State Politics

Long-running drama over hospital trauma centers ends with new legislation

Trauma nurse Luis DeRosa checks on systems in one of the new trauma units at Jackson South Community Hospital in 2016. Jackson South’s trauma center is part of the compromise deal reached by the Legislature.
Trauma nurse Luis DeRosa checks on systems in one of the new trauma units at Jackson South Community Hospital in 2016. Jackson South’s trauma center is part of the compromise deal reached by the Legislature.

More than a decade of legal squabbling over who can run trauma centers — and where — is being resolved under a deal passed in the waning days of the legislative session.

A bill that cleared the Senate on Tuesday would overhaul regulations overseeing the state’s trauma system, which treats serious injuries like severe burns and gunshot wounds, by setting new standards for what can be designated as a trauma center while grandfathering in some that have been subject to lawsuits. The rare compromise between for-profit hospital chains like HCA and “safety net“ hospitals like Jackson Memorial Hospital in Miami, brokered by lawmakers, calms a series of feuds over where trauma centers can be built and who should operate them.

The deal ends most of the legal battles over trauma centers, particularly some in Miami-Dade, and adds a strict need formula that makes it unlikely the state will add any more trauma centers anytime soon.

“Trauma has been causing deep divisions in the hospital community for many, many years,” said Bruce Ruben, president of the Florida Hospital Association. Until the compromise struck by Sen. Dana Young, R-Tampa, and Rep. Jay Trumbull, R-Panama City, a resolution felt “out of reach,” he said.

Trauma centers are regulated by a series of laws and the Department of Health, which requires a trauma center obtain approval to receive a trauma designation. Because the number of trauma cases that occur each year are limited, hospitals with more established trauma centers have contended that having too many centers would cut into their current number of cases and lessen the amount of practice their providers get treating complicated injuries.

But HCA, whose plans to open new trauma centers have drawn some lawsuits, has argued that adding more facilities expands access to care for seriously injured patients.

Trauma cases have also drawn contention because they can bring in more money for the hospitals that operate them. They often require additional follow-up care and can be paid for from more sources like auto insurance or workers compensation coverage in cases like car crashes of workplace injuries. They also draw funding from vehicle registration taxes and red light camera fines.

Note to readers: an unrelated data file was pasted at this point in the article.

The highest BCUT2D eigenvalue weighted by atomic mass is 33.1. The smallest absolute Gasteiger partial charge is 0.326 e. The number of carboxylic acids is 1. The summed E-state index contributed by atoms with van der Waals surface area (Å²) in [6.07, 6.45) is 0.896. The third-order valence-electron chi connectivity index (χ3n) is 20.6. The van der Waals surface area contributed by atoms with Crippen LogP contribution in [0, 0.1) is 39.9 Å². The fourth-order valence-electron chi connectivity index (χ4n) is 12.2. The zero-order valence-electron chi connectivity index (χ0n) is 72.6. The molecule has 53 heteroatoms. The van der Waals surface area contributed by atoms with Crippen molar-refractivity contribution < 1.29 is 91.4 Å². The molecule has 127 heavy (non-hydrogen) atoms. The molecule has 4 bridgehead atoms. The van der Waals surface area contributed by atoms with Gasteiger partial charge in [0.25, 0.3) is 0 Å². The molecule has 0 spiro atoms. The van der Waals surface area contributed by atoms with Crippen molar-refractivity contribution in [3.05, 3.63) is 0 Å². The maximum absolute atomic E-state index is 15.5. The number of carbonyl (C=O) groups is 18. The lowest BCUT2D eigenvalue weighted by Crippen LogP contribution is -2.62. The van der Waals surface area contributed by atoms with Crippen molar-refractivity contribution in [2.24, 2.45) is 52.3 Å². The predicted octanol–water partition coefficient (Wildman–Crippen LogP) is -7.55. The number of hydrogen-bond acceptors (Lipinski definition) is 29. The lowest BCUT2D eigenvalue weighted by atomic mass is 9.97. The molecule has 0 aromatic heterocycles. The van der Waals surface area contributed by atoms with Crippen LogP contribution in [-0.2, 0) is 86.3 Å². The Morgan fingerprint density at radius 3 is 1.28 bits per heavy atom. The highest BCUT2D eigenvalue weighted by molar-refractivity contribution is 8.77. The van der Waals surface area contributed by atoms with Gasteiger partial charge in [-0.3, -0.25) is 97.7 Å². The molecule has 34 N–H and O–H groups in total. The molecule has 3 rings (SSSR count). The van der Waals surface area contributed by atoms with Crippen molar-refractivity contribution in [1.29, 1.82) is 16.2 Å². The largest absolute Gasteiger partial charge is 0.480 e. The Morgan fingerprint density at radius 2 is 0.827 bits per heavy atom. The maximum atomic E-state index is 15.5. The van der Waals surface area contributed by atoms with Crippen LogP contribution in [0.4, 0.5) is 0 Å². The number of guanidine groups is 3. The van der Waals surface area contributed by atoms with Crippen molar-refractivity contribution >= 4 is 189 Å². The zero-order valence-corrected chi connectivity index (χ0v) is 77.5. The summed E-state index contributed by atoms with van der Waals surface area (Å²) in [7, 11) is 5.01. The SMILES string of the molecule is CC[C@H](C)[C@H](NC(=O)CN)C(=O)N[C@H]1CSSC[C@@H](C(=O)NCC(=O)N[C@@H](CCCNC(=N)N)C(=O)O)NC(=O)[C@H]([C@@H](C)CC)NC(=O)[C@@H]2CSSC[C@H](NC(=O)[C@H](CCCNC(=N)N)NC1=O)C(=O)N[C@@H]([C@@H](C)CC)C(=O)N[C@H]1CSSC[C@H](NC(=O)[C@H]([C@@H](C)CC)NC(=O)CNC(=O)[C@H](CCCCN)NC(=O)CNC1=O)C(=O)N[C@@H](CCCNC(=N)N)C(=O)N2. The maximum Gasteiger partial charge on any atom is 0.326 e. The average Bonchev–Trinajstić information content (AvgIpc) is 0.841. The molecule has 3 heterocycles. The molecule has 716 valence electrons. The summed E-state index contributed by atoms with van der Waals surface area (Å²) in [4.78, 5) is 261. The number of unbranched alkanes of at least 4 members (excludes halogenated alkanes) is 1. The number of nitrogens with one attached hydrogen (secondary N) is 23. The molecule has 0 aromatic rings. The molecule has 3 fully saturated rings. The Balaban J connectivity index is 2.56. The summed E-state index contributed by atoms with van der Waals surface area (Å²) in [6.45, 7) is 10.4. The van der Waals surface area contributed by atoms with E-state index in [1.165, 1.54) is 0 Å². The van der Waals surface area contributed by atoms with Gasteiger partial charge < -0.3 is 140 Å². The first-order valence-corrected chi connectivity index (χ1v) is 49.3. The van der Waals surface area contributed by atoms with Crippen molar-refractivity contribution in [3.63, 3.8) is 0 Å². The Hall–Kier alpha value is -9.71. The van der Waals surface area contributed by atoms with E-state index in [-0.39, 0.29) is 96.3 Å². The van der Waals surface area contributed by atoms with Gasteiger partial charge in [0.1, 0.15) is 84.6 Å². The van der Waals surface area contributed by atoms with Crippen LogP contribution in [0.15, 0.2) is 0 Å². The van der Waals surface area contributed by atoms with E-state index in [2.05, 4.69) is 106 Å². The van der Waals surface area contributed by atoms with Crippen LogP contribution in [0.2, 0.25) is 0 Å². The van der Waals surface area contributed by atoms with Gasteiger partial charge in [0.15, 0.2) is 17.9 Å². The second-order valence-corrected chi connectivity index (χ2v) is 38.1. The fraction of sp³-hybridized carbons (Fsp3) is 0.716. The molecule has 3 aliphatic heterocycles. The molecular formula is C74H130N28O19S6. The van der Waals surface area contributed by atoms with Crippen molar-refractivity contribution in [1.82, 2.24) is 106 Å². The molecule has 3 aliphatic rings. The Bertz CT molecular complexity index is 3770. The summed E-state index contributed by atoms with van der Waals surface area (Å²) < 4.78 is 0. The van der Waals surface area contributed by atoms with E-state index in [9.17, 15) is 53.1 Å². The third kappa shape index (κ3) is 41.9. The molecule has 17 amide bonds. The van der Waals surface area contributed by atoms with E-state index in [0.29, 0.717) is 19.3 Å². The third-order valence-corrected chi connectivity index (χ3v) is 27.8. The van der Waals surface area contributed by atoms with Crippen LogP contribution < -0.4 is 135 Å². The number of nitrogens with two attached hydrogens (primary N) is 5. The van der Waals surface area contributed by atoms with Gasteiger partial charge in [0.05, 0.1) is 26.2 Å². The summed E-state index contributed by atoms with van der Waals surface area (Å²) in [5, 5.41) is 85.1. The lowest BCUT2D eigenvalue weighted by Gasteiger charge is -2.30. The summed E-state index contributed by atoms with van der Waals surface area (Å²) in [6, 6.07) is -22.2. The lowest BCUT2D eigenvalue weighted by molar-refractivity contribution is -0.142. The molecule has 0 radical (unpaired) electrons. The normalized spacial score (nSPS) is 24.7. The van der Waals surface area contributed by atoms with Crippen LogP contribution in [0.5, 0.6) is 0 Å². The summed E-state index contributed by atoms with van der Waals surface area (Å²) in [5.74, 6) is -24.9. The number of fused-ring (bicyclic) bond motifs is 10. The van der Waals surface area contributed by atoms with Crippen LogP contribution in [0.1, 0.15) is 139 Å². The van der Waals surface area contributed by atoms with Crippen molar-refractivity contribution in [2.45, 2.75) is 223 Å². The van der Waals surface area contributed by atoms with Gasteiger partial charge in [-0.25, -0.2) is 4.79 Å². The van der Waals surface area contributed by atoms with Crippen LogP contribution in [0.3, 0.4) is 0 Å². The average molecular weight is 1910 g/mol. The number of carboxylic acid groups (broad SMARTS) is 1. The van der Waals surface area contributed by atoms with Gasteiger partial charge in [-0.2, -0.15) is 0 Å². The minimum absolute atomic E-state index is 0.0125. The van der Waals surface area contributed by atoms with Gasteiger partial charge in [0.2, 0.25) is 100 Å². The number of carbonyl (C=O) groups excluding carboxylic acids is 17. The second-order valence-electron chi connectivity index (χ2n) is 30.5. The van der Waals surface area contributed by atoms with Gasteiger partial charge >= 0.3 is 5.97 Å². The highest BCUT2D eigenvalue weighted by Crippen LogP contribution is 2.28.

The system currently caps the number of trauma centers in the state to 44 across 19 “trauma service areas,” though the legislation reduces the number of those areas to 18 and sets a new cap for the number of trauma centers at 35. (There is an exception for Memorial Hospital in Jacksonville, which might receive the 36th designation depending on ongoing litigation.)

The legislation also cements the status of four trauma centers in Miami-Dade: Jackson Memorial’s Ryder Trauma Center, a pediatric center at Nicklaus Children’s Hospital and two run by HCA at Aventura Hospital and Medical Center and Kendall Regional Medical Center. Jackson South Medical Center, which currently has a provisional designation, would be able to open a trauma center under the deal.

Jackson spokeswoman Lidia Amoretti praised the deal, saying it “will ensure that residents of Miami-Dade County continue to receive the highest quality trauma care.” She added that the county is “adequately served by the existing trauma centers.”

Pinellas will keep Bayfront and Johns Hopkins All Children’s Hospital as trauma centers, though Northside Hospital in St. Petersburg, an HCA facility, would be blocked from approval for a center.

Under the bill, HCA receives trauma center designations for three of its facilities, including one at Orange Park Medical Center in Clay County.

“We are pleased that access to care has been greatly improved for all Floridians as a result of the legislation,” said Bryan Anderson, HCA vice president of government relations, calling the trauma battles a “long-running dispute.” The last time a bill regulating the trauma system passed the legislature, according to a staff analysis, was in 2004.

The bill also creates an advisory council, which must be established by Oct. 1, to meet quarterly and provide recommendations to the department. The department would be required to analyze the state’s trauma system by August 2020 and repeat such an analysis every three years.